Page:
• ExecStart - For a oneshot service, we can define multiple stanzas. In this case, we wrap up the ripping process into a script, then if that command succeeds, spit the disk out. By default multiple ExecStart lines are dependent upon the success of the preceding execution, so the unit will halt and not eject the disk if ripping fails.

The most important line of configuration here is WantedBy. Because systemd has abstracted both devices and services into unit files, we can create arbitrary relationships such as this one. Asking a unit to begin as the result of a device starting then becomes a trivial task, as opposed to using udev’s RUN, which could cause problems by inlining scripts into the pipeline that actually initializes the device.

Enabling the Service

We now have a systemd service file defining the script we want to run as a result of inserting a disk. How do we enable it?

One option is to install it system-wide into /etc/systemd/system, but we’re going to use a user instance for this script. Partially to get familiar with user instances, and partially because it fits our use case: I, as a user, want to run this script based on a trigger. It also follows the principle of least privilege and I have all my dotfiles tracked anyway, so this process becomes nicely version controlled.

Luckily this is pretty straightforward. By placing the unit in /home/$user/.config/systemd/user/autorip.service (I’ve named my unit “autorip” here), the user systemd instance becomes aware of the service unit.

Note: This was done on an Arch Linux machine which is thoroughly steeped in systemd, so I’m not sure what the steps may be to leverage systemd user instances on another distro. I will mention that after some recent upgrades, I had to follow the Arch Wiki instructions to enable user instances to persist after log-out, otherwise enabled services disappear once the user session is destroyed.

Now that our user instance is aware of the unit’s presence, just enable it:

$ systemctl --user enable autorip.service

This means that, among other things, our WantedBy setting takes effect, asking to be activated when the cdrom unit is activated.

That’s it! Now when the cdrom is inserted, our unit will get triggered, and we get useful script output logging for free.

The Script

Let’s talk about the script we need. I initially turned to Handbrake, which is an excellent tool for media ripping that also has a command-line utility. I tried a few scripts with it, which worked, but were difficult to get working with a ratio of size to quality that I wanted.

It turns out Don Melton has some absolutely fantastic scripts that leverage Handbrake for very well-tuned video encoding. I homeshick clone-ed this and symlinked the scripts into my homeshick-tracked ~/.bin $PATH directory, so my user can call on transcode-video.sh properly.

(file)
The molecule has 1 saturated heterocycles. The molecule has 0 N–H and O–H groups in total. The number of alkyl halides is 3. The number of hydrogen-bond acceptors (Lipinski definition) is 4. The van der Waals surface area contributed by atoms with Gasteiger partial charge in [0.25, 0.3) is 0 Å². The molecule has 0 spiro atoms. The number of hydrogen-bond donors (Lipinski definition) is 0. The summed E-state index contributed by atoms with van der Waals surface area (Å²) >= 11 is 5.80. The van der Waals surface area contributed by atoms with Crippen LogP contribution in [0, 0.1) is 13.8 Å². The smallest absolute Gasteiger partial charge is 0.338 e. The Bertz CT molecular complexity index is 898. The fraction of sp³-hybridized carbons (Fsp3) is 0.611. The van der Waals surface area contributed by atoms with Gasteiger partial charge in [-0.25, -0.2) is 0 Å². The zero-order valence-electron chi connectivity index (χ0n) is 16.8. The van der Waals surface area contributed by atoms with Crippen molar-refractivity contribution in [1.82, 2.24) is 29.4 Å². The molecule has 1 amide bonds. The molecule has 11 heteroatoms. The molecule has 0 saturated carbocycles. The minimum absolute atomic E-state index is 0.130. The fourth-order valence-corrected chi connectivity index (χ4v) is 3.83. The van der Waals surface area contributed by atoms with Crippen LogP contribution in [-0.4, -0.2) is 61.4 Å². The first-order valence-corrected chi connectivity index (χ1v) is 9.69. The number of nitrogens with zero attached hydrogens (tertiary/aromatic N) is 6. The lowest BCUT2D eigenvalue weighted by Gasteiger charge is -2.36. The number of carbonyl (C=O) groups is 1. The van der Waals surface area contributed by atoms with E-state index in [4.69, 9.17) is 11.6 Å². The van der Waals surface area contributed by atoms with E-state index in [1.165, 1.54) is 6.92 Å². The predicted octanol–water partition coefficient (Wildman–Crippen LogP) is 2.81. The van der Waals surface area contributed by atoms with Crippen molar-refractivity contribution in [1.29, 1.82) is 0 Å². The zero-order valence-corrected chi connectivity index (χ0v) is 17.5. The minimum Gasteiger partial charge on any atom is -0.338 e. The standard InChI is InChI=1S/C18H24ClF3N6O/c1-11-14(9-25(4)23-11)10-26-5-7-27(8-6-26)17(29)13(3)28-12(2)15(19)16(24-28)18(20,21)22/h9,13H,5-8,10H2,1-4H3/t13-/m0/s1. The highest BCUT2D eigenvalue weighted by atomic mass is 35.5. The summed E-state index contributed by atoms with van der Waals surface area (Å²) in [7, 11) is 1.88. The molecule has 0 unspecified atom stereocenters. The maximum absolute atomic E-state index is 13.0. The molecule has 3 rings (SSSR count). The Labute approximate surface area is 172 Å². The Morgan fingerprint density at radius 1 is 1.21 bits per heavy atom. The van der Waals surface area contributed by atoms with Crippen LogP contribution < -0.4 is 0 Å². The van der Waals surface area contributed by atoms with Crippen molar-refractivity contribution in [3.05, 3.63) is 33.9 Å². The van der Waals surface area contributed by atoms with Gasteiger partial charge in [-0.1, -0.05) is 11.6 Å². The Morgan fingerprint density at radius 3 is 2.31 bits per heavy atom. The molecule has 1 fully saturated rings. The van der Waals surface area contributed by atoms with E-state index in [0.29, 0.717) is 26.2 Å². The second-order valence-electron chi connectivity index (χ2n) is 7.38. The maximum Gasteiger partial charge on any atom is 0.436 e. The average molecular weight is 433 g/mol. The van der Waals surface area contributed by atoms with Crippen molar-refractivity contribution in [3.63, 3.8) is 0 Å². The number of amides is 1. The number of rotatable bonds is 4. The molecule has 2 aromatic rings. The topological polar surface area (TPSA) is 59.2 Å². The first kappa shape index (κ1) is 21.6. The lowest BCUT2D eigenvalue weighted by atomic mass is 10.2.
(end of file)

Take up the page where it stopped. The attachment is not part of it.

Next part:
All that remains is to glue some pieces together to actually encode the video. Here’s a simplified version of the script I wrote. Some parts to note:

  • I’m using zsh - some features like that ${(C)..} syntax can be shell-specific. (that capitalizes a string, by the way)
  • filmdate.py is a small utility I wrote to attempt a guess at the year of a film’s title. The source is on github if you’re interested. I used this because there’s little (if any) metadata available on the disk to rely on, and most post-processors need, at minimum, the title and year to parse what movie the filename contains.
  • The WorkingDirectory setting in the unit is a temporary directory that I can write the file in, and the last mv in the script drops the finished file into a directory that my setup watches to pick up media.

If you’ve ever tried automation like this, you know that the amount of information you can glean from a plain DVD is pretty bare; essentially only the (sometimes mangled) title is available. In my script I attempt to pull the title from Handbrake, which can sometimes fail. In that case you’ll notice I use := variable assignment. This allows me to use the set-environment action in systemd before inserting a disk if I want to statically set the film title before attempting to rip a disk. Thus if I know that a particularly ugly title is going into the DVD drive, I can use:

$ systemctl --user set-environment TITLE="Justin.Bieber.Never.Say.Never"

This means that my script will not overwrite the TITLE variable if it finds one in the environment. This is a little clunky because we set set this globally across all user units instead of for our specific unit, but it works well enough. Issuing

$ systemctl --user unset-environment TITLE

Means the script will fallback to using Handbrake to attempt auto-detection. SELECT_TITLE behaves similarly if the automation can’t determine the correct title.


With the script in the right location for our unit’s ExecStart and the .service enabled, DVDs inserted into the system will trigger activation of our user service. In my case, the first ExecStart should succeed, moving the file into a pickup location for Kodi, and then eject the disk. This means that digitization is just a matter of inserting the disk and taking it out when I get a Pushover notification from Couchpotato that my media has been captured correctly.

There’s lots of room for improvement here - for example, parsing DVD titles can be finicky, which still requires manual intervention to fix by setting environment variables for the unit. However, the process is much more streamlined than using a point-and-click method, and helped me archive a pretty big stack of media with very little human interaction.